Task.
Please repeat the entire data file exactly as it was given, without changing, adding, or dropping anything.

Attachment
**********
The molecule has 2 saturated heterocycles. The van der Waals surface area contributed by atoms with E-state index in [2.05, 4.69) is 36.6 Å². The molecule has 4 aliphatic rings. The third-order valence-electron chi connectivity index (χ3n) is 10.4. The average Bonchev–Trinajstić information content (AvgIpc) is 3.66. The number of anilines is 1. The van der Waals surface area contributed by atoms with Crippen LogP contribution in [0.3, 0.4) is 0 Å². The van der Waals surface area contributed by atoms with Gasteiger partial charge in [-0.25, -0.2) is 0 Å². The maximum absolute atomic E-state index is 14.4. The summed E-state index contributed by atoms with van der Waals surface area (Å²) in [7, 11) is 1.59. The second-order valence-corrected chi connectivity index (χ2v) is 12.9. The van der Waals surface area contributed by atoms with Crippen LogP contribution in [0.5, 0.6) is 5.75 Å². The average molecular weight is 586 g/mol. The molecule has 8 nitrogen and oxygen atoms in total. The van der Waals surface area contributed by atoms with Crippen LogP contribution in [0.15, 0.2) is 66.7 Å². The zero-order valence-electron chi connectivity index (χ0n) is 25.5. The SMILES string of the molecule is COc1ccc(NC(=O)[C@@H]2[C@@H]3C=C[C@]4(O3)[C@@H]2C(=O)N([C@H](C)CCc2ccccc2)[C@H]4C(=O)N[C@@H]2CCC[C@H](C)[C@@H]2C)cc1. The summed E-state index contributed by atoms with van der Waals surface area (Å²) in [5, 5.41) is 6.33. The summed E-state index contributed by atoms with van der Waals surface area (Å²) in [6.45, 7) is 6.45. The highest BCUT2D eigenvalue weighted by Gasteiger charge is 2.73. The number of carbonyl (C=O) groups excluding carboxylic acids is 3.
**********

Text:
The molecule has 2 saturated heterocycles. The van der Waals surface area contributed by atoms with E-state index in [2.05, 4.69) is 36.6 Å². The molecule has 4 aliphatic rings. The third-order valence-electron chi connectivity index (χ3n) is 10.4. The average Bonchev–Trinajstić information content (AvgIpc) is 3.66. The number of anilines is 1. The van der Waals surface area contributed by atoms with Crippen LogP contribution in [0.3, 0.4) is 0 Å². The van der Waals surface area contributed by atoms with Gasteiger partial charge in [-0.25, -0.2) is 0 Å². The maximum absolute atomic E-state index is 14.4. The summed E-state index contributed by atoms with van der Waals surface area (Å²) in [7, 11) is 1.59. The second-order valence-corrected chi connectivity index (χ2v) is 12.9. The van der Waals surface area contributed by atoms with Crippen LogP contribution in [0.5, 0.6) is 5.75 Å². The average molecular weight is 586 g/mol. The molecule has 8 nitrogen and oxygen atoms in total. The van der Waals surface area contributed by atoms with Crippen LogP contribution in [0.15, 0.2) is 66.7 Å². The zero-order valence-electron chi connectivity index (χ0n) is 25.5. The SMILES string of the molecule is COc1ccc(NC(=O)[C@@H]2[C@@H]3C=C[C@]4(O3)[C@@H]2C(=O)N([C@H](C)CCc2ccccc2)[C@H]4C(=O)N[C@@H]2CCC[C@H](C)[C@@H]2C)cc1. The summed E-state index contributed by atoms with van der Waals surface area (Å²) in [5, 5.41) is 6.33. The summed E-state index contributed by atoms with van der Waals surface area (Å²) in [6.45, 7) is 6.45. The highest BCUT2D eigenvalue weighted by Gasteiger charge is 2.73. The number of carbonyl (C=O) groups excluding carboxylic acids is 3.